Pack a Lunch That’s Sure to Please Your Kid
Breakfast may be the most important meal of the day, but lunch is a close second. The contents of your child’s lunchbox will ensure a steady stream of nutrients flowing to the brain, keep blood sugar levels on keel, and instill lifelong healthy-eating habits.
Protein packs punch
Sandwiches fuse the all-important trio of protein, carbohydrate, and fats.
- Test out these combinations: nut butter (peanut, almond, or sunflower) and fruit-only jam, egg salad, tuna salad, tomato and cheese, cream cheese and apple butter, and turkey and Swiss cheese.
- Or, go à la carte with yogurt, canned salmon, hardboiled eggs, soy jerky, cheese slices or string cheese, baked tofu cubes, bean and cheese mini-burritos, soy beans (edamame), mixed nuts, and energy bars.
Complex carbs—Don’t leave home without them
Don’t shy away from complex carbohydrates. Kids’ rapidly growing brains and bodies need the fuel.
- Look for snacks made with whole grains. Sesame and wild rice sticks, breadsticks, pretzels, corn chips, cereals, and crackers are good choices.
- The USDA Food Guide Pyramid recommends five servings of fruits and vegetables daily. Sneak in a couple at lunchtime: pick fresh fruit that travels well, such as apples, pears, oranges, bananas, pineapple, seasonal berries, plums, peaches, and grapes. Vegetables are a tougher sell for finicky palates. Pack sliced carrots, celery, cucumbers, cherry tomatoes, or broccoli along with a zesty hummus dip or ranch dressing.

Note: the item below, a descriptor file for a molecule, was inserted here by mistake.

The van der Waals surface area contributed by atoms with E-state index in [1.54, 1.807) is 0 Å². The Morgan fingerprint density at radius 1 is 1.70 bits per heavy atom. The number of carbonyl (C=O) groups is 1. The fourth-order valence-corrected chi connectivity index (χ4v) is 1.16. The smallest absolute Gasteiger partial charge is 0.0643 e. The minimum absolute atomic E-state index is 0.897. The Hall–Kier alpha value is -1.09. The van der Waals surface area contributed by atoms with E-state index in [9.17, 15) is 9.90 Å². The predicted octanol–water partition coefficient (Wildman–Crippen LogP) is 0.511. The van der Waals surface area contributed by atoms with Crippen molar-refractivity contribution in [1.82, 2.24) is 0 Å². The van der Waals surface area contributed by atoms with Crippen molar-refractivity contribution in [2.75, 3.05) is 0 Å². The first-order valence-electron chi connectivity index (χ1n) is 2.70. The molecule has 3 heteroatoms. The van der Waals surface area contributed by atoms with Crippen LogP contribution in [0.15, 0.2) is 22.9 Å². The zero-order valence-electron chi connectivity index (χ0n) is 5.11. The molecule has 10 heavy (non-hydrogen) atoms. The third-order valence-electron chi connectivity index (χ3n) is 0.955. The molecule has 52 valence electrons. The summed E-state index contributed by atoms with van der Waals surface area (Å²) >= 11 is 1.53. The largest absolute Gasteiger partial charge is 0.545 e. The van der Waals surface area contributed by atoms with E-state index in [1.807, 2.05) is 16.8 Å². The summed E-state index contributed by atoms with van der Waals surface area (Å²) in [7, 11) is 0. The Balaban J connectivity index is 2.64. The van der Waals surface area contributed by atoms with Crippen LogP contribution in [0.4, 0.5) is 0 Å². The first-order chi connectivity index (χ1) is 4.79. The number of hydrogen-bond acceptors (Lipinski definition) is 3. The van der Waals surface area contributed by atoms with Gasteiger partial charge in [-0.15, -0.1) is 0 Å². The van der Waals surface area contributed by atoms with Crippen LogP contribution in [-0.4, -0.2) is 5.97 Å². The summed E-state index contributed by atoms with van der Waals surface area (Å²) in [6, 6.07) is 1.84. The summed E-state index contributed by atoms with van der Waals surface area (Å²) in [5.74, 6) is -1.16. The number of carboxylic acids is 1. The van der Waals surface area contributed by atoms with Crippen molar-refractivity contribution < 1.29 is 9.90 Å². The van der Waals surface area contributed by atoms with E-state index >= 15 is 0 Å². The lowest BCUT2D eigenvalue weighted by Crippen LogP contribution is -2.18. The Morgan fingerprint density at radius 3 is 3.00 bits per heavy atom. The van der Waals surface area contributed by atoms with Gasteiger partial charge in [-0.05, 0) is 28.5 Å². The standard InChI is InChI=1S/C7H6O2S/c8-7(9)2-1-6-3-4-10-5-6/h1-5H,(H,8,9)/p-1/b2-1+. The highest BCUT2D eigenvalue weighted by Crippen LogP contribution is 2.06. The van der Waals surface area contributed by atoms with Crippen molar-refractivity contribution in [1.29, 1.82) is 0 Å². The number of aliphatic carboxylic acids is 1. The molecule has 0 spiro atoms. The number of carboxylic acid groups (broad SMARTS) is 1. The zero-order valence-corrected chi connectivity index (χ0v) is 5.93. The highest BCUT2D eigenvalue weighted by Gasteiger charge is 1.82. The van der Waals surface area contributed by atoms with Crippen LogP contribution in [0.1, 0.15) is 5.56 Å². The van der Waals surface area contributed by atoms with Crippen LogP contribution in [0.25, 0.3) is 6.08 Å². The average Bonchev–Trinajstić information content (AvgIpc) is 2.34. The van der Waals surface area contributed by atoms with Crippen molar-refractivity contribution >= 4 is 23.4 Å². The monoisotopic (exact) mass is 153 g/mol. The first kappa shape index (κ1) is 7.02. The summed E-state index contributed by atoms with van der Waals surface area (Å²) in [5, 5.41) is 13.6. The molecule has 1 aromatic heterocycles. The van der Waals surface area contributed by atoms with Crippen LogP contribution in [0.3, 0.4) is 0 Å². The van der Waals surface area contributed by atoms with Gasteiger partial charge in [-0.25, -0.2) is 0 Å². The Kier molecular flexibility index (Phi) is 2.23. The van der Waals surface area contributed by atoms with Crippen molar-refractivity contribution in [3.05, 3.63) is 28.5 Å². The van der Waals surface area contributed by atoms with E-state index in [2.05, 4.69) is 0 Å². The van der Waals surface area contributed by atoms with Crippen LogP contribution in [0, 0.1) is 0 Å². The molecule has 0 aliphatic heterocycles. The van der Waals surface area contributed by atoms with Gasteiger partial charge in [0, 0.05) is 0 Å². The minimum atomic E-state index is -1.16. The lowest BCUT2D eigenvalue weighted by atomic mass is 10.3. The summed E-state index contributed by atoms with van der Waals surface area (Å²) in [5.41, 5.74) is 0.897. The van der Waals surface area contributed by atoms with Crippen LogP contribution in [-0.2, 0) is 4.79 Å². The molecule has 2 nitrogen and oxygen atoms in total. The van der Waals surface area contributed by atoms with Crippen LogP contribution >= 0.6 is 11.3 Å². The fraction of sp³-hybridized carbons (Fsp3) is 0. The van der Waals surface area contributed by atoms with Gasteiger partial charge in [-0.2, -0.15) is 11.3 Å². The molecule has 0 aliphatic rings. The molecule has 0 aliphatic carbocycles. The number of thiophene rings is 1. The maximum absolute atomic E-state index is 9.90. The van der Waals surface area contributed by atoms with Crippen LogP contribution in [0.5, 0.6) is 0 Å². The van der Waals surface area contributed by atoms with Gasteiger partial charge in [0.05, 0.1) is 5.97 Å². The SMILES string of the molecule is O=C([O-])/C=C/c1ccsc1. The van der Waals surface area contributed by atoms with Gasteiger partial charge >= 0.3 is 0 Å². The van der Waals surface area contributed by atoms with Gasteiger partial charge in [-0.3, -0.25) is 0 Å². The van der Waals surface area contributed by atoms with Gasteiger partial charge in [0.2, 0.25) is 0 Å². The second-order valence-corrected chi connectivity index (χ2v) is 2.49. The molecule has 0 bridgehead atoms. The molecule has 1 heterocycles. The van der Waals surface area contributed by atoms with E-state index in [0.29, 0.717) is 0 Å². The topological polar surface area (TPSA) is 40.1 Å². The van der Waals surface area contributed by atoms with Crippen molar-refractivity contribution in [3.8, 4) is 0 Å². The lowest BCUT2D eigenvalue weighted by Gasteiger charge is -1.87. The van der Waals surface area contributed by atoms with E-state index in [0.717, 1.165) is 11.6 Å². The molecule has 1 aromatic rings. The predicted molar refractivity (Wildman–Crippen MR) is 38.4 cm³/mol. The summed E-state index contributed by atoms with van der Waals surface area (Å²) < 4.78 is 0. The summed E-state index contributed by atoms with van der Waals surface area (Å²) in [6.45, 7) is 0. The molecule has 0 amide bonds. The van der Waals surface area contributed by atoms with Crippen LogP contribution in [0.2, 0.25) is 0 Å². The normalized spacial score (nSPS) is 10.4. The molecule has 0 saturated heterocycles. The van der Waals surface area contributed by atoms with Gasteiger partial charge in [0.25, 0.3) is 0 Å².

- Dried fruit is a treasure trove of fiber, iron, and trace minerals. Reach beyond raisins—try dates, apricots, cherries, bananas, papaya, and mango.
Treats that satisfy the sweet tooth while achieving your nutritional goals abound. Try one of these:
- Graham or animal crackers (preferably made with whole wheat flour), fruit leathers, fig bars, granola bars, pudding, or a piece of chocolate.
- Fruit salad with a dash of yogurt and cinnamon, or applesauce sprinkled with raisins.
- What to drink? Keep high-sugar fruit juices to a minimum or dilute them with water. Opt for water or protein- and calcium-rich soy milk or cow’s milk.
Some children are overwhelmed by large amounts of food, so make servings small and simple.
- Cut sandwiches into easy-to-eat quarters.
- Buy in bulk and transfer foods to reusable one-serving containers.
- Cut fruit and vegetables into slices or small hunks.
- Purchase mini-carrots, small tortillas, and kid-size crackers and snacks.
Be inventive. Play with your food. Your kids will catch on that eating can be fun.
- Dust off your cookie cutters and make fun shapes in slices of cheese, bread, or apple.
- Spice it up! Try a dash of cinnamon in applesauce, or lemon pepper on a turkey sandwich.
- Introduce new flavors. Nori, a type of seaweed, makes a salty, crunchy snack. Sweet potato or taro chips can be an exotic, yet healthful, change as well.
- Think themes. Combine a bean and cheese mini-burrito, tortilla chips, and a mini-container of salsa. For the adventuresome palate, try a few pieces of sushi (the cooked variety), soybeans, and rice crackers.
- Switch out sandwich bread with an English muffin, tortilla, bagel, rice cakes, flatbread, or pita bread.
Make lunchtime a memorable affair for your kids with a little forethought, a dash of imagination, and a sprinkle of variety. Bon appétit.